If you were alive in 1970, more than 1 in 4 birds in the U.S. and Canada have disappeared within your lifetime. According to research published Sept. 19 by the journal Science, the total breeding bird population in the continental U.S. and Canada has dropped by 29 percent since that year.
“We were astounded by this result … the loss of billions of birds,” said the study’s lead author, Ken Rosenberg, an applied conservation scientist at the Cornell Lab of Ornithology and a leader of research and planning on joint initiatives by the Lab and the American Bird Conservancy.
Rosenberg led a research team of scientists from seven institutions from the U.S. and Canada in the analysis of 529 bird species. The team analyzed the most robust synthesis of long-term-monitoring population surveys ever assembled for a group of wildlife species; it also analyzed radar imagery.
Rosenberg said the results of this study point to something bigger than birds.
“It’s a strong signal that our human-altered landscapes are losing their ability to support birdlife,” he said. “And that is an indicator of a coming collapse of the overall environment.”
All told, the U.S. and Canadian continental avifauna population is down by 2.9 billion breeding adult birds, with devastating losses among birds in every biome. Forests alone have lost 1 billion birds. Grassland bird populations collectively have declined by more than 50 percent, or another 700 million birds.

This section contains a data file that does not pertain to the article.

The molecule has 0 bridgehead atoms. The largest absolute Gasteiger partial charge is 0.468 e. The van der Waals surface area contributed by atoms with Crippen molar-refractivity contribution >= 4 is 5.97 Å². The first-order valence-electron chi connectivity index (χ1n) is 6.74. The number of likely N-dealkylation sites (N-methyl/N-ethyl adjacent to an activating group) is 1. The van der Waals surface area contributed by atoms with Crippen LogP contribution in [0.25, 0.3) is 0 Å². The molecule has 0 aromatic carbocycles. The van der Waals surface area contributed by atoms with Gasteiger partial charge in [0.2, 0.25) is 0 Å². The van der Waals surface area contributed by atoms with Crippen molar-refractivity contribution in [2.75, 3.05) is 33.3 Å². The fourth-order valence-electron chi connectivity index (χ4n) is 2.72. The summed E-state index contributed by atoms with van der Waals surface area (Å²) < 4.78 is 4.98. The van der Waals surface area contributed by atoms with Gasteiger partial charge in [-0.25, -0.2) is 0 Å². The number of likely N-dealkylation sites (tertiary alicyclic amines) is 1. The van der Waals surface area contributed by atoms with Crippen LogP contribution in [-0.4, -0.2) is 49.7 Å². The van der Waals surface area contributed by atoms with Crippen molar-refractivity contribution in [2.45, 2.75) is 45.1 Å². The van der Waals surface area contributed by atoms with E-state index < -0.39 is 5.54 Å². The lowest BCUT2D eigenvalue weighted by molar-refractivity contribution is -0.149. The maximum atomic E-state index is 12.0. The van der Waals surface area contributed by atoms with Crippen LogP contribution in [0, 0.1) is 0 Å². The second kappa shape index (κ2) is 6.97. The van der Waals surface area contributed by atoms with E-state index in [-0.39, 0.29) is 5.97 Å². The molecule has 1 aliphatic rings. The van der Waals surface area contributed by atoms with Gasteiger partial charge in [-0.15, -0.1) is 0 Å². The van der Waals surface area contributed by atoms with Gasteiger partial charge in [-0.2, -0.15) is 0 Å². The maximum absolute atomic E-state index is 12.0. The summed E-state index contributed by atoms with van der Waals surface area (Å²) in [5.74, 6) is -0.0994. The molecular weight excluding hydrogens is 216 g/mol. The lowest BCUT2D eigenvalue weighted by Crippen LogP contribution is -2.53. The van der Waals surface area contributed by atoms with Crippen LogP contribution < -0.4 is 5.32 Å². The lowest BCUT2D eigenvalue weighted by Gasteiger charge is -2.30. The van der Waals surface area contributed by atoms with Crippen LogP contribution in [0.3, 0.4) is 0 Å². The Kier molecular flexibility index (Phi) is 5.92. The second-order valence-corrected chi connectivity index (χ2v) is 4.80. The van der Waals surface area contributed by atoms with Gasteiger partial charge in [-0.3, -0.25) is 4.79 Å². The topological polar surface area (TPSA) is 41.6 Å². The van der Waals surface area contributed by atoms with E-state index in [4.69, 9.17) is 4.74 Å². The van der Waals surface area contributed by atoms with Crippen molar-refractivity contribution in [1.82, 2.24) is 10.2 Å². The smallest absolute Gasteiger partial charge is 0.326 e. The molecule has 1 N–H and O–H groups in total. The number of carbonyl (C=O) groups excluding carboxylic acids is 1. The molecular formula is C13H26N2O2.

Habitat loss, said the authors, is likely to be the driving factor in these declines.
“These numbers are staggering,” said Arvind Panjabi, study co-author and avian conservation scientist at the Colorado-based Bird Conservancy of the Rockies.
So-called common birds – the species many people see every day – represent the greatest losses of birdlife in the study. More than 90 percent of the losses come from 12 avian families, including sparrows, blackbirds, warblers and finches. The losses include favorite species seen at bird feeders, such as dark-eyed juncos (little gray snowbirds that show up in backyards in winter, down by 160 million) and white-throated sparrows (down by 90 million).
Meadowlarks are down from coast to coast – a 70 million decline for Eastern meadowlark, and 60 million for Western meadowlark. The continental red-winged blackbird population has declined by 92 million birds.
- Read more about the study and find ways to help birds recover. | Gustave Axelson is editorial director at the Cornell Lab of Ornithology.
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